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|Title:||The encoding and attentional modulation of perceptual decision in corticocortical circuits|
|Authors:||Rickard, Rachel E.|
|Presented at:||University of Leicester|
|Abstract:||The representation of sensory information in the brain is subject to gain adjustment by attentional processes, such that neural responses to behaviourally relevant or otherwise salient stimuli are enhanced compared to irrelevant or habituated stimuli. The attentional modulation of reward related learning in awake behaving animals is unclear, but there is growing evidence to suggest that dopamine may be a key regulator. Using the rat whiskers as a model system, the project aimed to determine how cortex represents attended stimuli in its coordinated activity in a simple detection task, assessing the role of natural variations in attention. Rats were trained to associate vibrotactile stimuli applied to a single vibrissa with the presentation of a liquid reward. Several deflection amplitudes of 60Hz frequency vibrissa stimulation were investigated around previously identified detection thresholds. During the detection task, neural responses were recorded in single barrel cortex columns and in orbitofrontal cortex using chronically implanted microelectrode arrays. Results suggest that ongoing oscillatory activity before the onset of a weak stimulus has a profound effect on both neural response and behavioural detection. Two further complex conditioning tasks were employed; a paired discrimination and a positive patterning task where tones preceded a vibrotactile stimulation. Optimal psychophysical performance was achieved and serves as a basis for future work to determine the effect of attention on the behavioural and neuronal response to an upcoming tactile stimulation in more complex paradigms. Furthermore, refinements to the head fixed preparation and developments throughout the method were made in order to achieve single unit recordings in midbrain ventral tegmental area and are discussed throughout the thesis. These developments act as a foundation for the method in future work to determine whether dopamine drives the attentional modulation in reward related learning.|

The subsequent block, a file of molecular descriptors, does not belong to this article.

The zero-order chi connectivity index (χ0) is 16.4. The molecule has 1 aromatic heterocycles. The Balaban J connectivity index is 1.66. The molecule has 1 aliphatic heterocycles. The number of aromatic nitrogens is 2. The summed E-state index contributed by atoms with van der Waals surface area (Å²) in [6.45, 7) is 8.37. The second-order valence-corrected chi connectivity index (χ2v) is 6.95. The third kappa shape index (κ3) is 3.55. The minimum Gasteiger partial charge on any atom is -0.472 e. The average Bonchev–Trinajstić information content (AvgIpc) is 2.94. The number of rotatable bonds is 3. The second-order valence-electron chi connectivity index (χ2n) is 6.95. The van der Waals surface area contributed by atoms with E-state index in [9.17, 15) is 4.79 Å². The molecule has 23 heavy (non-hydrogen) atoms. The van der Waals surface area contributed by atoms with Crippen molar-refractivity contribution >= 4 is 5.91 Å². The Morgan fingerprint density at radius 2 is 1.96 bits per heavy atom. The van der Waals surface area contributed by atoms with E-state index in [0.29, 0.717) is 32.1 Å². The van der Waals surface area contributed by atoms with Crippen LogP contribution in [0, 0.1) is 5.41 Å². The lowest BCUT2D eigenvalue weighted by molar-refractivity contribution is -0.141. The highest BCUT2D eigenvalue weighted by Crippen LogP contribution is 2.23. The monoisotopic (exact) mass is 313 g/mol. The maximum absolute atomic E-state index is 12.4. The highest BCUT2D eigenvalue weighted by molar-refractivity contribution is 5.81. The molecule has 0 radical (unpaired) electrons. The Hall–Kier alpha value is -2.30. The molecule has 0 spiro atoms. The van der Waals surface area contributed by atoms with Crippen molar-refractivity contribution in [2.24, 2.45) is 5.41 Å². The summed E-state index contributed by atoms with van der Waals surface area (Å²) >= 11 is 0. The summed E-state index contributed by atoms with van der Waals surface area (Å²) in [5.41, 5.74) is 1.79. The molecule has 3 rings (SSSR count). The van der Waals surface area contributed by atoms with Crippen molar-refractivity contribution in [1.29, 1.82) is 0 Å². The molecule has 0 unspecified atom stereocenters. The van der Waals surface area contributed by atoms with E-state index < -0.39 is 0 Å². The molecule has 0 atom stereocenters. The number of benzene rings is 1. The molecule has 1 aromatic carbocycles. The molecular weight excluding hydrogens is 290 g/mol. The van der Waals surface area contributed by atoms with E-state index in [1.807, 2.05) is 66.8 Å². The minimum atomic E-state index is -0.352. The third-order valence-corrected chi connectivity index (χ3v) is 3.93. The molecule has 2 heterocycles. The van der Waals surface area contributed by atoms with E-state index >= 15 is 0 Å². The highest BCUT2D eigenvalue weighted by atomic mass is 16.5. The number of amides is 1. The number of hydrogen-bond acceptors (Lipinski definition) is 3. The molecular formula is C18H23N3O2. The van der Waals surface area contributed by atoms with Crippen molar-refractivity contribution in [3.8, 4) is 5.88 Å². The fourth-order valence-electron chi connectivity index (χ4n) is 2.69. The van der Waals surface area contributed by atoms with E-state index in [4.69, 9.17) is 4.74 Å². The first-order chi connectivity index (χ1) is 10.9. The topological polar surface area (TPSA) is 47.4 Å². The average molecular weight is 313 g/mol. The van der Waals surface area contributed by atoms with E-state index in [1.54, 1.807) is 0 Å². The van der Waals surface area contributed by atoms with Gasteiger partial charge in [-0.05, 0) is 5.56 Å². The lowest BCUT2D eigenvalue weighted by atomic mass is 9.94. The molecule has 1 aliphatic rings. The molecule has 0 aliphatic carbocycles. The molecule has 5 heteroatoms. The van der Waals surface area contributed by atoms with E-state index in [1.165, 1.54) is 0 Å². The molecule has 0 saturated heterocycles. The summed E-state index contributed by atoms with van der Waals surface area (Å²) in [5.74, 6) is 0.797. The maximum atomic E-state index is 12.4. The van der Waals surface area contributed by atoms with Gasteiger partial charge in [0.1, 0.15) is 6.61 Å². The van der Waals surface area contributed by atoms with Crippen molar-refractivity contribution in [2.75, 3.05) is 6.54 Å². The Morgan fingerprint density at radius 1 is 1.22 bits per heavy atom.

|Rights:||Copyright © the author. All rights reserved.|
|Appears in Collections:||Theses, School of Psychology|
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